Monday, August 23. Read Deuteronomy 18:21-22. 1) What question does Moses raise in this text? 2) What is his answer to that question? 3) What can we learn from this in the current struggle of truth and lie in the United States?
Tuesday, August 24. Read 1 John 2:15-17. 1) What does John say our attitude should be toward the world? 2) What does the world have to offer? 3) What is happening, ultimately, to the world?
Wednesday, August 25. Read Romans 8:18-22. 1) What does Paul say the world is doing right now? How is the world cursed? 2) How is the groaning and anticipation of the world different from the nihilism of today?
Thursday, August 26. Read Romans 8:26-28. 1) What function does the Holy Spirit serve in our lives. 2) What do we know about what God is doing, and why should we be hopeful?
Friday, August 27. Read Titus 2:11-14. 1) How does Paul say we should live in the world? 2) What do you think that means in light of all the current conspiracy and lie telling that goes on in our nation? 3) What kind of attitude should we have?
Saturday, August 28. Read Ecclesiastes 1:2-11. This is Sunday’s sermon text.
Prayer for the Week:
God of truth, we thank you for the certainties of following you and no other. We thank you for the hope you bring us, for the promise of your conquering, enduring Kingdom to which we pledge our energy and engagement. Please help us to not fall prey to the prevailing philosophy of our times and to trust only you. In Jesus’ name. Amen.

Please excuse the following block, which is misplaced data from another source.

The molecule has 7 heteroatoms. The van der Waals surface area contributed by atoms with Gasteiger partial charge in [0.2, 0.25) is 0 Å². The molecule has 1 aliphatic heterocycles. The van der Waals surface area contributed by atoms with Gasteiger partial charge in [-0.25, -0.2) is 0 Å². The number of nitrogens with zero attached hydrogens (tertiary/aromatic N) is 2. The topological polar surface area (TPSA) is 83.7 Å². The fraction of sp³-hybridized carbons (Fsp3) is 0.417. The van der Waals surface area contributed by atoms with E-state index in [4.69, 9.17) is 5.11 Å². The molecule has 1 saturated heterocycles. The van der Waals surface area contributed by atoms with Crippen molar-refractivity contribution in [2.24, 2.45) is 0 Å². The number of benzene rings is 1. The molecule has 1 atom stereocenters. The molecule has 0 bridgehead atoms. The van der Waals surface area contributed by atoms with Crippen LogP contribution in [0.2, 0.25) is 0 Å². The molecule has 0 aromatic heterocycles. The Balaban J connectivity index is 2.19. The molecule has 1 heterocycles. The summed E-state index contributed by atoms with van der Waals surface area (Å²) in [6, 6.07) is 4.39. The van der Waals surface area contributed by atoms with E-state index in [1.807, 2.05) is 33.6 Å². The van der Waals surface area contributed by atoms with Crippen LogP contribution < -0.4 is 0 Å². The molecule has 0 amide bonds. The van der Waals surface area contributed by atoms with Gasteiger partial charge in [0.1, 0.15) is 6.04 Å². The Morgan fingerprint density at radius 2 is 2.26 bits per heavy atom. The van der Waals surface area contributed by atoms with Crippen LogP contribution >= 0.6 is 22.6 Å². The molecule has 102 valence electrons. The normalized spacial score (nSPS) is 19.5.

Hymn of the Week:
Be thou my vision
translated by Mary Byrne, 1905
Be thou my vision, O Lord of my heart;
naught be all else to me, save that thou art.
Thou my best thought, by day or by night,
waking or sleeping, thy presence my light.
Be thou my wisdom, be thou my true word;
I ever with thee, and thou with me, Lord.
Born of thy love, thy child may I be,
thou in me dwelling and I one with thee.
Be thou my buckler, my sword for the fight.
Be thou my dignity, thou my delight,
thou my soul’s shelter, thou my high tow’r.
Raise thou me heav’nward, O Pow’r of my pow’r.
Riches I heed not, nor vain empty praise;
thou mine inheritance, now and always.
Thou and thou only, first in my heart,
Ruler of heaven, my treasure thou art.
5 “*True Light of heaven, when vict’ry is won
may I reach heaven’s joys, O bright heav’n’s Sun!
Heart of my heart, whatever befall,
still be my vision, O Ruler of all.
Devotional Article of the Week:
How Falsehoods Diminish Truth
Why would we discredit the resurrection of Jesus by our lifestyle?
by Rubel Shelly
The story is absolutely mesmerizing! It is a touching tale from the years of the Holocaust. A little Jewish girl from Belgium makes her way across Europe to search for her Nazi-deported parents. She is able to escape capture herself only by taking refuge with packs of friendly wolves. In the course of her incredible escape, she even kills a German soldier.